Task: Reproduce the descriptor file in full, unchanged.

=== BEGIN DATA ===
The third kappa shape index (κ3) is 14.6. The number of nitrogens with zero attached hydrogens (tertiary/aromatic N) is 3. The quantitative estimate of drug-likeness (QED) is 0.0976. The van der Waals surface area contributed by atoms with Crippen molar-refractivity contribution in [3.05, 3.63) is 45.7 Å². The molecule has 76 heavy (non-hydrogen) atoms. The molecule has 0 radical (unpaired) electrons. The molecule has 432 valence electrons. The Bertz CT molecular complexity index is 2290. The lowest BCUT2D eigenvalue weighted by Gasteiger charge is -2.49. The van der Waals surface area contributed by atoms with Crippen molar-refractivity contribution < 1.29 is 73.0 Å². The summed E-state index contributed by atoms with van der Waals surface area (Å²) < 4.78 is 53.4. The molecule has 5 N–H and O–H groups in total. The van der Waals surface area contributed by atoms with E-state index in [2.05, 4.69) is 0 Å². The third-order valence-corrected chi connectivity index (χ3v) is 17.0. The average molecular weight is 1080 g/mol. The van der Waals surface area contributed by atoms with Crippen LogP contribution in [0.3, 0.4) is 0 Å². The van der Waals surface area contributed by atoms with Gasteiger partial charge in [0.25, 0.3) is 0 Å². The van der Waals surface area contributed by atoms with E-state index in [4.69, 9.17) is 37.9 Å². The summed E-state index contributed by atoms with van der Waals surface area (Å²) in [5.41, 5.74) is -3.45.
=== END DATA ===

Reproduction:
The third kappa shape index (κ3) is 14.6. The number of nitrogens with zero attached hydrogens (tertiary/aromatic N) is 3. The quantitative estimate of drug-likeness (QED) is 0.0976. The van der Waals surface area contributed by atoms with Crippen molar-refractivity contribution in [3.05, 3.63) is 45.7 Å². The molecule has 76 heavy (non-hydrogen) atoms. The molecule has 0 radical (unpaired) electrons. The molecule has 432 valence electrons. The Bertz CT molecular complexity index is 2290. The lowest BCUT2D eigenvalue weighted by Gasteiger charge is -2.49. The van der Waals surface area contributed by atoms with Crippen molar-refractivity contribution < 1.29 is 73.0 Å². The summed E-state index contributed by atoms with van der Waals surface area (Å²) < 4.78 is 53.4. The molecule has 5 N–H and O–H groups in total. The van der Waals surface area contributed by atoms with E-state index in [2.05, 4.69) is 0 Å². The third-order valence-corrected chi connectivity index (χ3v) is 17.0. The average molecular weight is 1080 g/mol. The van der Waals surface area contributed by atoms with Crippen LogP contribution in [0.3, 0.4) is 0 Å². The van der Waals surface area contributed by atoms with Gasteiger partial charge in [0.25, 0.3) is 0 Å². The van der Waals surface area contributed by atoms with E-state index in [4.69, 9.17) is 37.9 Å². The summed E-state index contributed by atoms with van der Waals surface area (Å²) in [5.41, 5.74) is -3.45.